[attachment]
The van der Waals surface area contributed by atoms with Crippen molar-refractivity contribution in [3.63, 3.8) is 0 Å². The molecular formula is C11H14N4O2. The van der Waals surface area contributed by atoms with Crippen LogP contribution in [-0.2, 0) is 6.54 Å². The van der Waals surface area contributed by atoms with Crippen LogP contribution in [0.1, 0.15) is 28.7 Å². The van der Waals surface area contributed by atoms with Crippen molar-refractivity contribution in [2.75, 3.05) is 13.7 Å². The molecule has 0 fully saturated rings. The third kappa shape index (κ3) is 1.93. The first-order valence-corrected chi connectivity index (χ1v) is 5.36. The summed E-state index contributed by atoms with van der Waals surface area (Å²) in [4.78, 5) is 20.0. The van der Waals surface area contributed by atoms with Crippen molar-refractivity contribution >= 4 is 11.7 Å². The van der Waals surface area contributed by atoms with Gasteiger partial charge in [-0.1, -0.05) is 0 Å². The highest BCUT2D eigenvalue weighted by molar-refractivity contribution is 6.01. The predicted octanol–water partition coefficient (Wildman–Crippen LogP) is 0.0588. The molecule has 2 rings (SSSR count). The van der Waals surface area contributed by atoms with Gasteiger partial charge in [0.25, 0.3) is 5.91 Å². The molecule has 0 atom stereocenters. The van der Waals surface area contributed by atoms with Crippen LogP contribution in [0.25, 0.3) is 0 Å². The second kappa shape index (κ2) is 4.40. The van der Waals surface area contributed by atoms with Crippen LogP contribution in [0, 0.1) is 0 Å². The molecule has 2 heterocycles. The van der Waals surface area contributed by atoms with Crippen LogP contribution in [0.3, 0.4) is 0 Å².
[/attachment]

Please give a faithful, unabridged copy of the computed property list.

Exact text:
The van der Waals surface area contributed by atoms with Crippen molar-refractivity contribution in [3.63, 3.8) is 0 Å². The molecular formula is C11H14N4O2. The van der Waals surface area contributed by atoms with Crippen LogP contribution in [-0.2, 0) is 6.54 Å². The van der Waals surface area contributed by atoms with Crippen LogP contribution in [0.1, 0.15) is 28.7 Å². The van der Waals surface area contributed by atoms with Crippen molar-refractivity contribution in [2.75, 3.05) is 13.7 Å². The molecule has 0 fully saturated rings. The third kappa shape index (κ3) is 1.93. The first-order valence-corrected chi connectivity index (χ1v) is 5.36. The summed E-state index contributed by atoms with van der Waals surface area (Å²) in [4.78, 5) is 20.0. The van der Waals surface area contributed by atoms with Crippen molar-refractivity contribution >= 4 is 11.7 Å². The van der Waals surface area contributed by atoms with Gasteiger partial charge in [-0.1, -0.05) is 0 Å². The highest BCUT2D eigenvalue weighted by molar-refractivity contribution is 6.01. The predicted octanol–water partition coefficient (Wildman–Crippen LogP) is 0.0588. The molecule has 2 rings (SSSR count). The van der Waals surface area contributed by atoms with Gasteiger partial charge in [0.25, 0.3) is 5.91 Å². The molecule has 0 atom stereocenters. The van der Waals surface area contributed by atoms with Crippen LogP contribution in [0.25, 0.3) is 0 Å². The second kappa shape index (κ2) is 4.40. The van der Waals surface area contributed by atoms with Crippen LogP contribution in [0, 0.1) is 0 Å². The molecule has 2 heterocycles. The van der Waals surface area contributed by atoms with Crippen LogP contribution in [0.3, 0.4) is 0 Å².